Film festival editor

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Film festival editor based in Central London

Working as a film festival editor I was commissioned to edit a trailer promoting a London film festival. With over 15-years experience of working as a video editor, I have always edited short promotional trailers including those for BBC broadcast.

Editing a film festival trailer

I was commissioned to edit a 90-second trailer for the 2015 FRINGE! Queer film & Arts festival that took place around Hackney in London during 2015. At the start of the project, I was sent a selection of individual film trailers and film footage from both the short films and longer feature films that were already programmed into the film festival. Once I had received all of the content I watched and listened to all the media and then selected the best clean audio sync that could be used in the trailer. At the same time, I selected the strongest and most unique shots from each of the films.

Building the edit

After watching and listening to all the footage I laid down all the vision and sound elements that I had selected into a long rough edit that I could reference in my timeline. My plan was to build edit the 90-second trailer using sync clips and to tell a story that helped illustrate the queer film festival programme. I believe that spending some extra time to edit together sync lead trailers (as opposed to the more straightforward vision and music only trailers) makes the end product more engaging for the audience and therefore hopefully more effective in increasing festival attendance and revenue.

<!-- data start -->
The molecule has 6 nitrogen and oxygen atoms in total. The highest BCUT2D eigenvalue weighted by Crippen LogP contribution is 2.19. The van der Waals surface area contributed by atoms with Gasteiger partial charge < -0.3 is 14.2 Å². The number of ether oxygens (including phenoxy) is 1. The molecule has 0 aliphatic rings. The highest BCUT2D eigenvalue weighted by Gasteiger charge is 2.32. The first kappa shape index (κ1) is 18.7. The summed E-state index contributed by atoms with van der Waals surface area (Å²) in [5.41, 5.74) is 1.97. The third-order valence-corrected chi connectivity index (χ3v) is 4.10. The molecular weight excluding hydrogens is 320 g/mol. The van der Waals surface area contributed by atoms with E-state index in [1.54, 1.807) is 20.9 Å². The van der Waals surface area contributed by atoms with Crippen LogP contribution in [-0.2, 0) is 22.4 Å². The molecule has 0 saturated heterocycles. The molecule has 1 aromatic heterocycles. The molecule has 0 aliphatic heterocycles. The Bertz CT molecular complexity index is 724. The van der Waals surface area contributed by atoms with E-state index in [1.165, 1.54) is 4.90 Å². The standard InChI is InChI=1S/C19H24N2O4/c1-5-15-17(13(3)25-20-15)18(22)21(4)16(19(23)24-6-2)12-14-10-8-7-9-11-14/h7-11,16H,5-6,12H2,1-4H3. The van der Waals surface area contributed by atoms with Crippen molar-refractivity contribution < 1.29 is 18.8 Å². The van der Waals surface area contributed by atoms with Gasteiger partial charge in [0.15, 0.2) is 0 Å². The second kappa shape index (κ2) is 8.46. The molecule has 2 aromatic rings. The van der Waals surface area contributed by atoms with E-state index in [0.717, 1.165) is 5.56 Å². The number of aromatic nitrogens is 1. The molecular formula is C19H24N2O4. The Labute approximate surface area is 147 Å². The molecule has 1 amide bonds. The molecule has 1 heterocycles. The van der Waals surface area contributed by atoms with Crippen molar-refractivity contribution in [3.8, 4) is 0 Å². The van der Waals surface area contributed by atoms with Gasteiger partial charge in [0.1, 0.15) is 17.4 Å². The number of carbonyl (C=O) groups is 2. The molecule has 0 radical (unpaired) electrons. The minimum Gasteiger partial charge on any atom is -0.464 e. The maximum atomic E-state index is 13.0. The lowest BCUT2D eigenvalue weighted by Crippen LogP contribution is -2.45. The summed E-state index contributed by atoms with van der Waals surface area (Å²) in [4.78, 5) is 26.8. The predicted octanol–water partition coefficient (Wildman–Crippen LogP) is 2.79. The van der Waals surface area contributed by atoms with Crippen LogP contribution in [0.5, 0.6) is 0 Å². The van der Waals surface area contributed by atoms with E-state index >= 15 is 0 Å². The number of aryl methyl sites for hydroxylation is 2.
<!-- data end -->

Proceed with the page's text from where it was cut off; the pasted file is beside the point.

Representing diversity

It was important for me to ensure that the many different categories that identify as queer were represented in the trailer. As I edited together some semblance of a story I spent quite a bit of edit time adjusting the gender balance of the content so that it represented all groups fairly. Initially, I worked on editing the audio together to build the story down to time, always keeping its associated vision in sync with the audio. As part of my work, I needed to ensure that the trailer was safe to view for all ages and that it would equally work online and in the cinema.

Film festival editor audio and fx editing

Once the audio story had been constructed I edited on the opening and closing graphics and laid down the composed music track. I applied a time warp effect onto the graphical animations to make their transition faster and then selected my favourite frame to start the trailer. I left a brief ‘music only’ gap at the start of the trailer to help ensure the audience was engaged with the trailer before the fast-paced sync audio started. Once the audio was neatly edited I started painting the video images with the best selection that I could find. The final job was editing on the end animation and closing titles and then balancing the sound and picture grade. I sent off the edit for the festival team to approve and was very pleased that they signed it off with no changes.

Delivering the edit

The final delivery involved creating a 1920×1080 ProRes444 (which got converted into a DCM file for the cinema) and a 1920×1080 .mp4 for uploading to YouTube. I also edited together a shorter 15-second version for Instagram. It was great to see the final trailer shown on the big screen at the Rio in Dalston. If you would like any help with your video project please get in touch.